“North Georgia Mountains are great because it’s a super condensed area of the Appalachian mountain chain. You really finish with a bang. You can bike backcountry and find big ridges and push your limits and that keeps me coming back.” said Gordon Wadsworth, BRO athlete and avid mountain biker, as I spoke with him about trails, “There’s so much condensed riding in North Georgia that it’s kind of impossible to ever want to leave.”Northern Georgia has been a big draw for mountain bikers for years, and we at BRO want to make sure you know the top 7 trails not to miss while traveling through the area.Jackrabbit MountainJackrabbit Mountain is a beginner to intermediate trail located near Hiawassee. It is a total of 11.3 miles with 693’ of ascent. It is a singletrack with a maximum of 12% gradient. The trail is well maintained and open year-round, with beautiful views of the Chatuge Lake.Moss CreekA three-mile intermediate trail, Moss Creek is home to some great singletrack. Smooth and flowy, this trail features more than 400 feet of elevation gain. Moss Creek continuously mixes things up, as there are climbs and descents, tight turns and switchbacks, and varied scenery.Bear Creek This intermediate trail is a 10-mile singletrack loop, with a 4,700’ elevation gain. This loop is part of the Pinhoti trail and is primarily ridden downhill. There are a few creek crossings and the trail overall is fast and flowy. The highlight of this loop is the Gannet Poplar, a giant poplar with a girth as wide as 6 adult wingspans. Jake MountainJake Mountain has improved greatly over the years. Formerly washed out, it has recently been revamped and is now a favorite among bikers of all skill levels. This 7-mile singletrack network that gains 600’. While much of the trail is flowy, it is considered intermediate because it enters a deep creek crossing, Jones Creek, and the climb back out is famously steep.Pinhoti Trail: Armuchee to Snake Creek GapThe Pinhoti trail is one of Georgia’s epics. Starting around Ellijay and finishing in Alabama, the trail is fast and flowy, but the actual technicality depends on the section you’re riding. This section is 15 miles long and rated an intermediate ride. The singletrack gains 2,800’ and is an out and back trail.Stanley GapThis advanced trail includes 10-miles of out and back singletrack with 2,100’ of gain. It is extremely difficult and and includes some bombing descents. Be prepared for some chunky downhill, and tricky ascents that require a significant amount of lung power.Pinhoti Trail: Mountaintown CreekTransformed from an old logging road, this advanced singletrack trail is 5 miles long with 3,000’ gain. An out and back trail, Mountaintown Creek features a lot of backcountry riding. Bikers should be prepared to get wet and and a tad torn up. But one of the best descents in North Georgia makes it all worth while. Note: The trail has several great views of waterfalls along the way, so be sure to keep an eye out as you zoom along. Special thanks to Gordon Wadsworth, Cartecay Bikes in Ellijay, and Mulberry Gap in Ellijay for contributing beta to this piece.Related:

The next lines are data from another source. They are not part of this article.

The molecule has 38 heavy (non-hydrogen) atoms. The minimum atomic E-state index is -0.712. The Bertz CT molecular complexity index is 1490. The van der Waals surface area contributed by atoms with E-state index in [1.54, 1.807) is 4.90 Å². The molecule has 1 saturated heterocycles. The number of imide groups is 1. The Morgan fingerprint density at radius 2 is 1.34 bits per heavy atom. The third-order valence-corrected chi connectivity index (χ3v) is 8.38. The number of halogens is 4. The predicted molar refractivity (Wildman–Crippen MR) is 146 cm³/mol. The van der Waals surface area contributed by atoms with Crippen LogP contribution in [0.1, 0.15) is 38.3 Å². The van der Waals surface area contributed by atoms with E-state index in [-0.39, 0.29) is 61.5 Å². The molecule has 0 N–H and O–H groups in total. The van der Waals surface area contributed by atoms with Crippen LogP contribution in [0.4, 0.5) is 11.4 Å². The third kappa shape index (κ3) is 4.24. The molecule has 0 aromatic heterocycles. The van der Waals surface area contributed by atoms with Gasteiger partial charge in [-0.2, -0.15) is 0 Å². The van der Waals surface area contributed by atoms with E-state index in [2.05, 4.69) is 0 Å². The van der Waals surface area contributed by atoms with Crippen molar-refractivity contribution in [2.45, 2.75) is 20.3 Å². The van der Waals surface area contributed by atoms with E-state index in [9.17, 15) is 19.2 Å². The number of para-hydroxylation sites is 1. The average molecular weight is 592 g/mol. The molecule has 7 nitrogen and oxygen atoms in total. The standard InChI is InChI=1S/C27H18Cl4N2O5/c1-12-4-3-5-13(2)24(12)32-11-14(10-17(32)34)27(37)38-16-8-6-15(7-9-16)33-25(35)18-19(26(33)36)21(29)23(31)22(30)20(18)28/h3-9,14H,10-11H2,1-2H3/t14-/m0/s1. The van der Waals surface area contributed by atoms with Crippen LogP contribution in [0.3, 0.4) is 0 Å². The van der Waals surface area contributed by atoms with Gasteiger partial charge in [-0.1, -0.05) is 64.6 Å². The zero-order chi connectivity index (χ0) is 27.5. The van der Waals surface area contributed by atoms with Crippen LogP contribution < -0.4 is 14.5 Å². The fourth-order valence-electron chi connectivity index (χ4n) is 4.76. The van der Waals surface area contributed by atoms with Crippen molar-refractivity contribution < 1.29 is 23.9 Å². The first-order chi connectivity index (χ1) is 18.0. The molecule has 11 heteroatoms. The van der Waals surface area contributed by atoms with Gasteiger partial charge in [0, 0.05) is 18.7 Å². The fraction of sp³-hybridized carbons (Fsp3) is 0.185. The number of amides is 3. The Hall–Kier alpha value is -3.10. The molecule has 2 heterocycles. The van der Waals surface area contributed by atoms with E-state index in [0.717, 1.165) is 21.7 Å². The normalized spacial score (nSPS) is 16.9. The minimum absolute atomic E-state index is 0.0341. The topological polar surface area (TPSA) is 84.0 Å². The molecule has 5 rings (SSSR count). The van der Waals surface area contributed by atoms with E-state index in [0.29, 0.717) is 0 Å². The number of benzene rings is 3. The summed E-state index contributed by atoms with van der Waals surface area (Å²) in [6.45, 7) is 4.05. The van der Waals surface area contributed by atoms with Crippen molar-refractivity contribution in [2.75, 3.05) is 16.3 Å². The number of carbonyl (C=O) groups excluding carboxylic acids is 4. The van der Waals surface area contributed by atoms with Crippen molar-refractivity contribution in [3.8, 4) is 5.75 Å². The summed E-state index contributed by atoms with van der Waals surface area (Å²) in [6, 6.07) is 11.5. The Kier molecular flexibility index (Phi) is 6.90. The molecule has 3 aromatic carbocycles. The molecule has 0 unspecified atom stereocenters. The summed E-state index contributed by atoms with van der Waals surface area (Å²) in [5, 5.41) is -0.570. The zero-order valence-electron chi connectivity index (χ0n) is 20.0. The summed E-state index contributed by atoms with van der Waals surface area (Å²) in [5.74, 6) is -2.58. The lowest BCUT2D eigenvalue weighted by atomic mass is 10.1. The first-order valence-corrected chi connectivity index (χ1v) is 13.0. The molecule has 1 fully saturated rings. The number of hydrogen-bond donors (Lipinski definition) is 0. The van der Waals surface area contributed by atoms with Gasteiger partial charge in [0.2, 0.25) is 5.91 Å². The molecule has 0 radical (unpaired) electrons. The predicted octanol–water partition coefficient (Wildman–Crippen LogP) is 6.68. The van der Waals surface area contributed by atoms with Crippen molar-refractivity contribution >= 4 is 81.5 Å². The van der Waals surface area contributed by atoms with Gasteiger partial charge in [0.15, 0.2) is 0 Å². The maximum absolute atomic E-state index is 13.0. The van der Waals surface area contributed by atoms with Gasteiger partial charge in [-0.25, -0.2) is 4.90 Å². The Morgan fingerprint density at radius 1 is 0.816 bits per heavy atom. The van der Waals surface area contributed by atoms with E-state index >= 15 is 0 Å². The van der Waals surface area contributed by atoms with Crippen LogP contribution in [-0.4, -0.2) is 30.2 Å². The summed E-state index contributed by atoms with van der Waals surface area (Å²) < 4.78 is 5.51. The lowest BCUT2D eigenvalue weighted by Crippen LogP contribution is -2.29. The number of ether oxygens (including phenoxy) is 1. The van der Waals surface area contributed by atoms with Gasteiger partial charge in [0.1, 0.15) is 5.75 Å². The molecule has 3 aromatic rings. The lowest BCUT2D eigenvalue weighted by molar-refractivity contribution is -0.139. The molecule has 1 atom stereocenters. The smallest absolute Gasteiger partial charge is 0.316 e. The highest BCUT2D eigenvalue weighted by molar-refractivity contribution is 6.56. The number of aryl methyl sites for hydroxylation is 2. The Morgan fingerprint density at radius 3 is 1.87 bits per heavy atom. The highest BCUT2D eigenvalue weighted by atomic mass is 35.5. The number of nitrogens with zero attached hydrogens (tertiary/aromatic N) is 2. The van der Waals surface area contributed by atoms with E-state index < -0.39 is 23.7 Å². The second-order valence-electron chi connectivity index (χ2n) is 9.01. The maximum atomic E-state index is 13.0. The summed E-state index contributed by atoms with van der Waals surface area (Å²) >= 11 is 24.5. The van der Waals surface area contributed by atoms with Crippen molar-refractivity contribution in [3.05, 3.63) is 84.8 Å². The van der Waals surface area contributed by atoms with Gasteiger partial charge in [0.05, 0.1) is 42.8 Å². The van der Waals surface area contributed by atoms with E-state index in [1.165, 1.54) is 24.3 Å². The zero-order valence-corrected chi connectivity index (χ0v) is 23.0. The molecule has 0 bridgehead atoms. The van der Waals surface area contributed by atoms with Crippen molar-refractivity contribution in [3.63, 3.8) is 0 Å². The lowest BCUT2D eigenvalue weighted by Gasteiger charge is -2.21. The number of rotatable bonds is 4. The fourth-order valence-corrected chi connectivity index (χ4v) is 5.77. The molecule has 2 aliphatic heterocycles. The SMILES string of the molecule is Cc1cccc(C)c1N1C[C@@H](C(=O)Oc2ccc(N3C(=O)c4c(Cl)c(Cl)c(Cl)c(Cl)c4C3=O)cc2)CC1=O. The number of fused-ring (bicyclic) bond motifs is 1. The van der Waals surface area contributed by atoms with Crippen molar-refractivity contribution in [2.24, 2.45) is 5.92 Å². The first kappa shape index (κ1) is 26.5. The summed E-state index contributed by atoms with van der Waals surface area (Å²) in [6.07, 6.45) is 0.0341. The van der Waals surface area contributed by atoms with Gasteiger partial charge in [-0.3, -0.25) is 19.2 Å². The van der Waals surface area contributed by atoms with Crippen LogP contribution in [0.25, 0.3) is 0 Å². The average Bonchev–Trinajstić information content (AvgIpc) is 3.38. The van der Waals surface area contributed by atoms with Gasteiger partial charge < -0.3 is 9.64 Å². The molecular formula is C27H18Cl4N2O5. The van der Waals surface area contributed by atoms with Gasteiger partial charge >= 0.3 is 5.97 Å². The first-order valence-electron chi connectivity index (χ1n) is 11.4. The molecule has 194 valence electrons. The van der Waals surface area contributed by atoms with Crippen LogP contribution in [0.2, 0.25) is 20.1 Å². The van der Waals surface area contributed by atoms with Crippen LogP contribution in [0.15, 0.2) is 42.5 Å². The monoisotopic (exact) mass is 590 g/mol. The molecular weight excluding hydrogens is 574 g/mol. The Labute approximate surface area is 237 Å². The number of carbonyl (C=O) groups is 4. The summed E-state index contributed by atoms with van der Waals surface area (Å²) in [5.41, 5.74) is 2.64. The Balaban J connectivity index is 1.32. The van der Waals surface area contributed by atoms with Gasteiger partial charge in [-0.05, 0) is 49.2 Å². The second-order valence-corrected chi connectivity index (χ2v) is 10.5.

Washington: Lee Duck-hee became the first deaf player to win an ATP main draw match, waiting out a rain delay to beat Henri Laaksonen in Winston-Salem, North Carolina. The 21-year-old from South Korea was two points from victory when thunderstorms swept through the area. When he and Switzerland’s Laaksonen returned some five hours later Lee quickly polished off a 7-6 (7/4), 6-1 victory on Monday. “I never expected to get through this one,” said Lee, who had won the final three points of the first-set tiebreaker. “I thought that I was just going to do my best and try to stay focused, but I came out a winner.” Lee, ranked 212nd in the world, will play third-seeded Hubert Hurkacz, the world number 40 from Poland, in the second round. “I’m going to go to the match with the same attitude,” said Lee, who has pursued his tennis dream despite the difficulties posed by his disability. He turned pro at 15 and achieved his best ATP singles ranking of 130th in the world in 2017. “I’m going to do my best and see what happens,” he said. Get the best of News18 delivered to your inbox – subscribe to News18 Daybreak. Follow News18.com on Twitter, Instagram, Facebook, Telegram, TikTok and on YouTube, and stay in the know with what’s happening in the world around you – in real time. atpLee Duck-heetenniswinston salem open First Published: August 20, 2019, 10:07 AM IST